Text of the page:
If Tabarez doesn't turn Uruguay around, his 15-year reign could be nearing its end

Oscar Washington Tabarez began his second spell as coach of Uruguay at the start of 2006. That marathon reign very nearly came to an end at the weekend.

After disastrous defeats to Argentina and Brazil -- 3-0 and 4-1, respectively, and both could have been worse -- the Uruguayan FA debated long and hard over the weekend whether to make a change. In the end they decided against, but the vote of confidence that Tabarez received is hardly resounding.

They have a replacement already lined up: former striker Diego Aguirre, who won the Copa Libertadores with Penarol under the command of Tabarez in 1987. There are sound reasons for not bringing Aguirre in now, though: there are just three weeks to go until the next two rounds of World Cup qualifiers. And those games are extremely tough: another meeting with Argentina, plus the dreaded trip to the extreme altitude of La Paz to take on Bolivia.

Uruguay's chances of making it to Qatar will not have vanished if they lose both games, so why burn the new guy? Better to keep him in reserve. And then, if results go badly in November, Aguirre can be brought in for the late surge, the last four rounds early next year that, on paper, at least, look to be more straightforward.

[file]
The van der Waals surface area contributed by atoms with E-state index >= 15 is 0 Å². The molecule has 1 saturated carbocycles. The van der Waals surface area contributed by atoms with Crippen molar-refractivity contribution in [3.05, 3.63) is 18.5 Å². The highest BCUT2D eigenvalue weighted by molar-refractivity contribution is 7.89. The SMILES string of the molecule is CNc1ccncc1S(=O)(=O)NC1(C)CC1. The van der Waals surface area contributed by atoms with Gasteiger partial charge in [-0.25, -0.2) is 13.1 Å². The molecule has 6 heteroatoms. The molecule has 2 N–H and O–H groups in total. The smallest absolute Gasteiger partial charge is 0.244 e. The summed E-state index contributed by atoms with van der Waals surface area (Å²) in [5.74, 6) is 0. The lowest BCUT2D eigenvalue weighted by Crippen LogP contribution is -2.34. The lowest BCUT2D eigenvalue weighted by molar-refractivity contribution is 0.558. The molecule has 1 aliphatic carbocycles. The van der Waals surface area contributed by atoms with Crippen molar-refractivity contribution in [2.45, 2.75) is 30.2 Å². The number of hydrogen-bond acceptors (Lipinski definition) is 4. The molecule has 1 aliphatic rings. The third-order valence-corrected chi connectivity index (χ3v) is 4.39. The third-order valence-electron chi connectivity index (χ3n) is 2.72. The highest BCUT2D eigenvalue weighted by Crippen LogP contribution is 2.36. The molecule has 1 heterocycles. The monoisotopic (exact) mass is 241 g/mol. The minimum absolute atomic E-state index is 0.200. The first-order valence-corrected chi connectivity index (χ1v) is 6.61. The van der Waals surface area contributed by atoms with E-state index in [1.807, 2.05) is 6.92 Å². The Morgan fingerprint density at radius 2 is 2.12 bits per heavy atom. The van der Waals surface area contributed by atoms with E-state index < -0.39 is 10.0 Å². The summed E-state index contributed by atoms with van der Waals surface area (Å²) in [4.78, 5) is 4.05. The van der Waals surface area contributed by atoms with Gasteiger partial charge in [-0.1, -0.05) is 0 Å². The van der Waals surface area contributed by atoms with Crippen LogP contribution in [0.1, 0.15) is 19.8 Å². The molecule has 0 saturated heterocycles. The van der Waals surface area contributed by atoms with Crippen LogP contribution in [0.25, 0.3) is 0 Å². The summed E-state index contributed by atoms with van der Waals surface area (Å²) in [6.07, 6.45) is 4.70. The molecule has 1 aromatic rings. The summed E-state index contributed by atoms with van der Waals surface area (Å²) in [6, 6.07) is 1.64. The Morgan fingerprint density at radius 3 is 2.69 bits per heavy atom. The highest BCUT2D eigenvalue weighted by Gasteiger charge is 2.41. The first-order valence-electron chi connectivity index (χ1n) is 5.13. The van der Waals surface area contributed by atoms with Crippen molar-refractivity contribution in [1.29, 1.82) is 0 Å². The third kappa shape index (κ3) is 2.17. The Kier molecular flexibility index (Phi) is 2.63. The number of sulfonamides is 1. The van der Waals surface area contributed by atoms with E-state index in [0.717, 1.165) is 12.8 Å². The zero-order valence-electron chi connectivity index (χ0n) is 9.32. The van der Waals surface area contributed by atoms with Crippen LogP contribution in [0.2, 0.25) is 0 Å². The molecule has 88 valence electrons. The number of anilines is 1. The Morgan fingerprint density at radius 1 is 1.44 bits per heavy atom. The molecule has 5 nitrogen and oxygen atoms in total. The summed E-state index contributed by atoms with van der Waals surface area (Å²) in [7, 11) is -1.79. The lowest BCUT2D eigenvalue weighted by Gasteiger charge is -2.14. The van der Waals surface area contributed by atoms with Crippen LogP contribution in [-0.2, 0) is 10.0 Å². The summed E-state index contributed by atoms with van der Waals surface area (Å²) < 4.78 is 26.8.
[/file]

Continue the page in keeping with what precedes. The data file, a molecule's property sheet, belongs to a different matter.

Tabarez, then, has two games to prolong what has been an extraordinary time in charge.

He first stepped down after taking Uruguay to the second round of Italia 90. Without him, Uruguay only qualified for one of the next four World Cups, and failed to get out of the group stage in 2002. It hurt badly in the land of the first champions of the global game, but it seemed that this was Uruguay's place in the modern game. A country with a population of little more than 3 million could hardly hope to compete at the top level, and so Uruguay went about its business with an extra air of melancholy -- until Tabarez came back to save them.